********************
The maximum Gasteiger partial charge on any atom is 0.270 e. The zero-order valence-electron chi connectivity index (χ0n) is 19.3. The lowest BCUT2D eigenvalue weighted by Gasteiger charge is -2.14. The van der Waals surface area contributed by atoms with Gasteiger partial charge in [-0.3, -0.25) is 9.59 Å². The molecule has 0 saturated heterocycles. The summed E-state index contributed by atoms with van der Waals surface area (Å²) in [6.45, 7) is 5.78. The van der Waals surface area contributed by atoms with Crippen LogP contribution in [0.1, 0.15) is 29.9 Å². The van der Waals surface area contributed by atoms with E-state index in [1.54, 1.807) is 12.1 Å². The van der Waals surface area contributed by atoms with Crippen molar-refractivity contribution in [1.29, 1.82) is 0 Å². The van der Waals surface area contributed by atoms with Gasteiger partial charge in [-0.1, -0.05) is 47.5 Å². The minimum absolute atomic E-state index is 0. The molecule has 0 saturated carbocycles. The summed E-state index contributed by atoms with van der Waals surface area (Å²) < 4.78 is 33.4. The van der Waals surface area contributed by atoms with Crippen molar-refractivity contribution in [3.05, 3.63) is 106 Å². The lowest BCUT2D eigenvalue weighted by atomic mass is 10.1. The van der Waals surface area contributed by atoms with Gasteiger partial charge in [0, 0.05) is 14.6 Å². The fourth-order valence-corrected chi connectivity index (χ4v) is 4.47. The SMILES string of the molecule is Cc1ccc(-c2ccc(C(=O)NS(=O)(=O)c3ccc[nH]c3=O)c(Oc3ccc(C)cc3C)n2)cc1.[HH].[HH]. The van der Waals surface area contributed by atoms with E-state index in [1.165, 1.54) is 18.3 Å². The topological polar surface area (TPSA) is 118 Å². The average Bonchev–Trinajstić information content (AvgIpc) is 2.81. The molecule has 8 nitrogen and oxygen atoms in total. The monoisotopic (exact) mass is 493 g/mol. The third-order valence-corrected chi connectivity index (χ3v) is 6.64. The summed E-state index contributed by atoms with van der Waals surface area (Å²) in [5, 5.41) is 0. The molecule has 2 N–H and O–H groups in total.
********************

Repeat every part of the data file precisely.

The maximum Gasteiger partial charge on any atom is 0.270 e. The zero-order valence-electron chi connectivity index (χ0n) is 19.3. The lowest BCUT2D eigenvalue weighted by Gasteiger charge is -2.14. The van der Waals surface area contributed by atoms with Gasteiger partial charge in [-0.3, -0.25) is 9.59 Å². The molecule has 0 saturated heterocycles. The summed E-state index contributed by atoms with van der Waals surface area (Å²) in [6.45, 7) is 5.78. The van der Waals surface area contributed by atoms with Crippen LogP contribution in [0.1, 0.15) is 29.9 Å². The van der Waals surface area contributed by atoms with E-state index in [1.54, 1.807) is 12.1 Å². The van der Waals surface area contributed by atoms with Crippen molar-refractivity contribution in [1.29, 1.82) is 0 Å². The van der Waals surface area contributed by atoms with Gasteiger partial charge in [-0.1, -0.05) is 47.5 Å². The minimum absolute atomic E-state index is 0. The molecule has 0 saturated carbocycles. The summed E-state index contributed by atoms with van der Waals surface area (Å²) < 4.78 is 33.4. The van der Waals surface area contributed by atoms with Crippen molar-refractivity contribution in [3.05, 3.63) is 106 Å². The lowest BCUT2D eigenvalue weighted by atomic mass is 10.1. The van der Waals surface area contributed by atoms with Gasteiger partial charge in [0, 0.05) is 14.6 Å². The fourth-order valence-corrected chi connectivity index (χ4v) is 4.47. The SMILES string of the molecule is Cc1ccc(-c2ccc(C(=O)NS(=O)(=O)c3ccc[nH]c3=O)c(Oc3ccc(C)cc3C)n2)cc1.[HH].[HH]. The van der Waals surface area contributed by atoms with E-state index in [1.165, 1.54) is 18.3 Å². The topological polar surface area (TPSA) is 118 Å². The average Bonchev–Trinajstić information content (AvgIpc) is 2.81. The molecule has 8 nitrogen and oxygen atoms in total. The monoisotopic (exact) mass is 493 g/mol. The third-order valence-corrected chi connectivity index (χ3v) is 6.64. The summed E-state index contributed by atoms with van der Waals surface area (Å²) in [5, 5.41) is 0. The molecule has 2 N–H and O–H groups in total.